Herzen memoirs came in four volumes. I purchased them on the Columbia University campus one sunny spring day at a time when the library was selling off books that Columbia librarians no longer wanted on their shelves. There are four, dusty yellow, hard cover, cloth bound volumes published in 1968 by Alfred A. Knopf. I love the fact that I have all four volumes. They look so handsome on my book shelf. I read and savored every word.
Alexander Herzen was a nineteenth century Russian intellectual. HIs father was a wealthy, landed aristocrat. Herzen was schooled with his peers, many of whom shared his intense dislike for the oppressive rule of the Czars. Herzen's progressive political views landed him a stay in Siberia. Eventually he left Russia and emigrated to Europe where he spent his adult years living mostly in Paris, London and Geneva. He published a newspaper called "Kolokol" ("The Bell") that was secreted back to Russia. Herzen argued against serfdom and in favor of socialism. He was a humanist and wanted a social system that would permit the fullest development of each individual.
The richness and warmth of his prose, his commitment to the truth and social justice have made of Herzen one of the key figures in my life. From time to time I return to the volumes and pick out a passage at random. Herzen's words never cease to engage attention and lift my mood.
How do you approach cover design?
The cover came from the title. The title came from John Milton's "Paradise Lost, Paradise Regained." I see true democracy as it existed in ancient Athens as "Paradise." We have lost "Paradise." It can be regained. I needed an image that would evoke the "Paradise" I had in mind. I remembered that Albrecht Durer did a painting of Eve all the way back in 1505. I tracked the painting down to "El Prado" in Madrid. I began a correspondence and for $70 I was given permission to use the image, which was sent to me on a CD: an exciting and very rewarding odyssey.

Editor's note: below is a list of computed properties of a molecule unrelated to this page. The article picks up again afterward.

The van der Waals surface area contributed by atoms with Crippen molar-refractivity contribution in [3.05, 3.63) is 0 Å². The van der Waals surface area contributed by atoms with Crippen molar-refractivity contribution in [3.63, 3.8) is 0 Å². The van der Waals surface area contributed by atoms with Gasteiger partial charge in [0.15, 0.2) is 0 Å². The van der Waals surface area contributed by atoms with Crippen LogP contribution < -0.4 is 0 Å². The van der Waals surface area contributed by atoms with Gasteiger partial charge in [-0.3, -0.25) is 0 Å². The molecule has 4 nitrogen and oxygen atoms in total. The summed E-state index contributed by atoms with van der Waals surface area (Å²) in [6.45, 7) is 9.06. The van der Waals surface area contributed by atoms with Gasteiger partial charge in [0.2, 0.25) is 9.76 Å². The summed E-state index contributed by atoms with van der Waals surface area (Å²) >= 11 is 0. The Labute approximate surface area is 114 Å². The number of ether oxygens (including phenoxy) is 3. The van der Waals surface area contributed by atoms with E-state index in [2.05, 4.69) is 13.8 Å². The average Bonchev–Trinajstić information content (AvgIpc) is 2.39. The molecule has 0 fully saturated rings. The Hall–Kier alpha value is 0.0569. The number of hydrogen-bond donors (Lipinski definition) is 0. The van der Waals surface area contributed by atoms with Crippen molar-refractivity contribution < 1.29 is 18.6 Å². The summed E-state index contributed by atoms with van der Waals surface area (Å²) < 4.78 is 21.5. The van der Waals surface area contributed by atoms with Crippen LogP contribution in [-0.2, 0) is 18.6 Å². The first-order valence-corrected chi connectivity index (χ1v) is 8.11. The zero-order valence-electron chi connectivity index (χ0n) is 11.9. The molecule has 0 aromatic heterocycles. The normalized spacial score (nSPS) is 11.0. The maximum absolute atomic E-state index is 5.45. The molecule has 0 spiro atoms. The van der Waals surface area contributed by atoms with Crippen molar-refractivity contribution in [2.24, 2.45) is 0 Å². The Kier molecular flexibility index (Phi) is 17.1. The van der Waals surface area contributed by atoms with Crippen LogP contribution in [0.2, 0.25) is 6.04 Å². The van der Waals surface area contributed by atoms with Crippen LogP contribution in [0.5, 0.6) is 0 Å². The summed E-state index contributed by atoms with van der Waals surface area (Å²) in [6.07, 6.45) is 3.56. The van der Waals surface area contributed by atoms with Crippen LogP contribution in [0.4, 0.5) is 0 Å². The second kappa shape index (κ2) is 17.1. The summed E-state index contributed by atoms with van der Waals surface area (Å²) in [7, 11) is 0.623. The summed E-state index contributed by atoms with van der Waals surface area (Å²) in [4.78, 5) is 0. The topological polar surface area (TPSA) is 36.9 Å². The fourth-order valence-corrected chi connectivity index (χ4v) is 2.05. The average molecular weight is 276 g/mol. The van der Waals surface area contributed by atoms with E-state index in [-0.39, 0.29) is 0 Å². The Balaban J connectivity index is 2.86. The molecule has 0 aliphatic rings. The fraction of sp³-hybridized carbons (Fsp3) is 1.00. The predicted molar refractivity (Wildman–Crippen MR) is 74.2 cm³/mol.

When you're not writing, how do you spend your time?
I studied painting at the Art Students' League in New York. It was one of the richest experiences in my life. Any spare time I can find — never enough — I paint. Currently I am working on an abstraction. Playing the cello has been an important part of my life for many years. Briefly I played in a string quartet, an experience I would very much like to repeat.
How do you discover the ebooks you read?
I don't read e-books. I am devoted to hardcover, physical books. Anywhere you look in my apartment you will see books neatly arranged on bookshelves, a sight that makes me very happy.
What is your writing process?
These days, my writing (mostly non-fiction) begins with reading. What I read gives me ideas for what I want to write. Sometimes I actually take notes that I use in composing my narrative. Thoughts and sentences are often worked out in my head in advance of actually writing. Sometimes I get a thought when I am away from my computer. I find a scrap of paper and scribble it down.
What are you working on next?
I have two projects in mind. One is based on Jose Saramago's novel "Seeing." "Seeing" is political satire. In it Saramago examines how the government might respond if majority of the citizens in the capital city decided to hand in blank ballots. In other words what happens when the legitimacy of government is brought into question. I was thinking of applying the same framework to a different possibility. What would happen to government if everyone decided to turn off their television sets?
Another possibility is an historical novel based on the Dutch rebellion against Phillip II of Spain, which began in the middle of the sixteenth century and worked its way into the middle of the seventeenth, allowing me to weave in the likes of Spinoza and Rembrandt and other lesser known figures. This was a very rich period in Dutch history both politically and culturally.